Researchers: GPRS encryption algorithm GEA-1 intentionally weakened

 The GPRS encryption algorithm GEA-1 used by phones at the end of the last century to encrypt data connections was deliberately weakened, making it possible to crack the encryption, researchers say based on a crypto analysis. The designers of the algorithm already indicated in the 1998 GSM GPRS Encryption Algorithm (GEA) design document that they would take into account the export restrictions in force at the time ( pdf ).

The encryption algorithm should have provided 64-bit security, but in reality only offered a security level of 40-bit. According to the researchers, this was a conscious design choice by the developers. The lower security level made it possible for attackers to passively eavesdrop on users. The condition was that an attacker intercepted the encrypted radio traffic as well as 65 bits of "known keystream" data. This concerns 65 bits of encrypted data of which the plaintext is already known.

"GPRS's design includes lots of packet headers and things that are predictable, making it relatively easy to intercept 65 bits of known keystream just passively eavesdropping," said Matthew Green , cryptographer and professor at Johns Hopkins University. Twitter. He notes that the algorithm has largely been phased out and is only present in somewhat older phones and basebands.

For owners of such phones, the presence of GEA-1 can be a problem as it is possible through a malicious telephone mast to perform a downgrade attack so that the phone uses GEA-1 if the device supports it. GEA-1 and GEA-2 were officially phased out in 2013. The weakness found in GEA-1 is not present in GEA-2, the researchers say. However, this algorithm also does not offer full 64-bit protection and should no longer be used, according to the researchers.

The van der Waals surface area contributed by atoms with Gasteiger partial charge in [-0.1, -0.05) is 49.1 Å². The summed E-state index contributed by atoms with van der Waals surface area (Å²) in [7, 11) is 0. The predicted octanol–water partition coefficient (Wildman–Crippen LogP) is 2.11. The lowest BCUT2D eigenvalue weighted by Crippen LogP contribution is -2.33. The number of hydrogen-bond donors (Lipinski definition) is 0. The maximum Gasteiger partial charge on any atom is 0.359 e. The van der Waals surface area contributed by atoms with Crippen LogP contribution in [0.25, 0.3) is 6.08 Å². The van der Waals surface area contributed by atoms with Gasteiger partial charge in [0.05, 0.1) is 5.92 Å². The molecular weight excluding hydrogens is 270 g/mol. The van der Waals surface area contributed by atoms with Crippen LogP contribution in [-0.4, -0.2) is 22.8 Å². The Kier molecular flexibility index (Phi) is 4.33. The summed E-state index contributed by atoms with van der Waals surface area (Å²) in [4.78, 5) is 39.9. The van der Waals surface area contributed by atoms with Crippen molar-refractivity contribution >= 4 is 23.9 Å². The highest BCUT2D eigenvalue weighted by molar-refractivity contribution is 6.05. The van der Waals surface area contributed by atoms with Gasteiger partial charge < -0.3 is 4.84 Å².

Still, the disappearance of GEA-1 is no cause for celebration, says Green. "Because at the end of the day, governments have the same motives for sabotaging encryption standards. We pretend we're too enlightened to do this these days, or that we're smart enough to see it. Maybe, but I doubt it." Green adds that within the next decade, researchers are likely to publish the same reports on the encryption algorithms we use today.

At the end of the last century, several countries had imposed export restrictions on encryption products. The longest key length allowed was 40 bits. In the design document, the designers state that the GEA algorithm should be exportable, taking into account current export restrictions.

Something the researchers also state. "We showed that the first version of the GPRS Encryption Algorithm, GEA-1, only provides 40-bit (out of 64) security. We further showed that it is very unlikely that the weakness is accidental. Since GEA-1 was developed to be exported within the export restrictions of European countries in the late 1990s, this may indicate that a 40-bit security level was an obstacle for encryption algorithms to get the necessary permissions." With their research report, the researchers have now shown exactly where the weakness is.

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